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New lending rises in February: another ‘blip’ or has the tide turned?

New lending rises in February: another ‘blip’ or has the tide turned?

In a surprise move, the ABS lending to households and businesses figures rose in February, with new owner-occupier loans leading the way with a 3.4 per cent increase from the previous month, in seasonally-adjusted terms.

Investor lending also rose, although by just 0.9 per cent, resulting in a rise of 2.7 per cent in all dwellings.

Sally Tindall, research director at RateCity.com.au said today’s increase may be another anomaly, but could be evidence that the downturn in home loans is slowing.

“Back in October last year, there was a noticeable ‘blip’ in the downward trend for the housing finance market, and there is a chance this is just another anomaly,” she said.

“However, after a year of frugal lending practices, some banks have realised they need to hit a more sustainable medium when it comes to home lending.

“After a year and a half of subdued growth in home loans, the banks are hungry to bolster their books through competitive pricing.

“Just today, CBA dropped some of its fixed rates by up to 0.30 per cent. Australia’s biggest home loan lender is one of dozens of lenders looking to get new business in the door by dropping fixed rates.”

Value of new loans

% change month on month

% change year on year

Owner occupiers

3.4%

-13.9%

Investors

0.9%

-29.1%

All loans

2.7%

-18.6%

Source: ABS Lending to Households and Businesses, new lending seasonally adjusted and excludes refinancing.

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Fact Checked -

This article was reviewed by Research Director Sally Tindall before it was published as part of RateCity's Fact Check process.

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Learn more about home loans

Cash or mortgage – which is more suitable to buy an investment property?

Deciding whether to buy an investment property with cash or a mortgage is a matter or personal choice and will often depend on your financial situation. Using cash may seem logical if you have the money in reserve and it can allow you to later use the equity in your home. However, there may be other factors to think about, such as whether there are other debts to pay down and whether it will tie up all of your spare cash. Again, it’s a personal choice and may be worth seeking personal advice.

A mortgage is a popular option for people who don’t have enough cash in the bank to pay for an investment property. Sometimes when you take out a mortgage you can offset your loan interest against the rental income you may earn. The rental income can also help to pay down the loan.

When do mortgage payments start after settlement?

Generally speaking, your first mortgage payment falls due one month after the settlement date. However, this may vary based on your mortgage terms. You can check the exact date by contacting your lender.

Usually your settlement agent will meet the seller’s representatives to exchange documents at an agreed place and time. The balance purchase price is paid to the seller. The lender will register a mortgage against your title and give you the funds to purchase the new home.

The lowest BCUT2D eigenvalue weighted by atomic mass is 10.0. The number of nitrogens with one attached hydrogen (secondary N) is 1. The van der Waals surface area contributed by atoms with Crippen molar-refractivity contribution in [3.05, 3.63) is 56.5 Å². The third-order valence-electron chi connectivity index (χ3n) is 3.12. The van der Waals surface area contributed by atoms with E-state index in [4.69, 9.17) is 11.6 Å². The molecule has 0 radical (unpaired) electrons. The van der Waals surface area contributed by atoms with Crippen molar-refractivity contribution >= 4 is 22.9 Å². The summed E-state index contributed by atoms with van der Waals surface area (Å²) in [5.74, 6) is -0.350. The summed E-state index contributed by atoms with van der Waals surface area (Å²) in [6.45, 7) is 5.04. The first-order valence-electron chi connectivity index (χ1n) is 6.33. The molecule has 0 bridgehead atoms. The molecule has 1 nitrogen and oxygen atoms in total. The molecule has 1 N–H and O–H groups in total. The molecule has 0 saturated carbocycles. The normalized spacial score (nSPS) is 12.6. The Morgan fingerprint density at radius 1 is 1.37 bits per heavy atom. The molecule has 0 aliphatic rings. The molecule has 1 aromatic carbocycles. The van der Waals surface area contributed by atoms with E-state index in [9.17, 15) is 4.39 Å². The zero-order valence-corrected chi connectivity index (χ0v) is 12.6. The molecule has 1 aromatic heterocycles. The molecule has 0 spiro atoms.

Once the settlement process is complete, the lender allows you to draw down the loan. The loan amount is debited from your loan account. As soon as the settlement paperwork is sorted, you can collect the keys to your new home and work your way through the moving-in checklist.

When does Commonwealth Bank charge an early exit fee?

When you take out a fixed interest home loan with the Commonwealth Bank, you’re able to lock the interest for a particular period. If the rates change during this period, your repayments remain unchanged. If you break the loan during the fixed interest period, you’ll have to pay the Commonwealth Bank home loan early exit fee and an administrative fee.

The Early Repayment Adjustment (ERA) and Administrative fees are applicable in the following instances:

  • If you switch your loan from fixed interest to variable rate
  • When you apply for a top-up home loan
  • If you repay over and above the annual threshold limit, which is $10,000 per year during the fixed interest period
  • When you prepay the entire outstanding loan balance before the end of the fixed interest duration.

The fee calculation depends on the interest rates, the amount you’ve repaid and the loan size. You can contact the lender to understand more about what you may have to pay. 

What are the features of home loans for expats from Westpac?

If you’re an Australian citizen living and working abroad, you can borrow to buy a property in Australia. With a Westpac non-resident home loan, you can borrow up to 80 per cent of the property value to purchase a property whilst living overseas. The minimum loan amount for these loans is $25,000, with a maximum loan term of 30 years.

The interest rates and other fees for Westpac non-resident home loans are the same as regular home loans offered to borrowers living in Australia. You’ll have to submit proof of income, six-month bank statements, an employment letter, and your last two payslips. You may also be required to submit a copy of your passport and visa that shows you’re allowed to live and work abroad.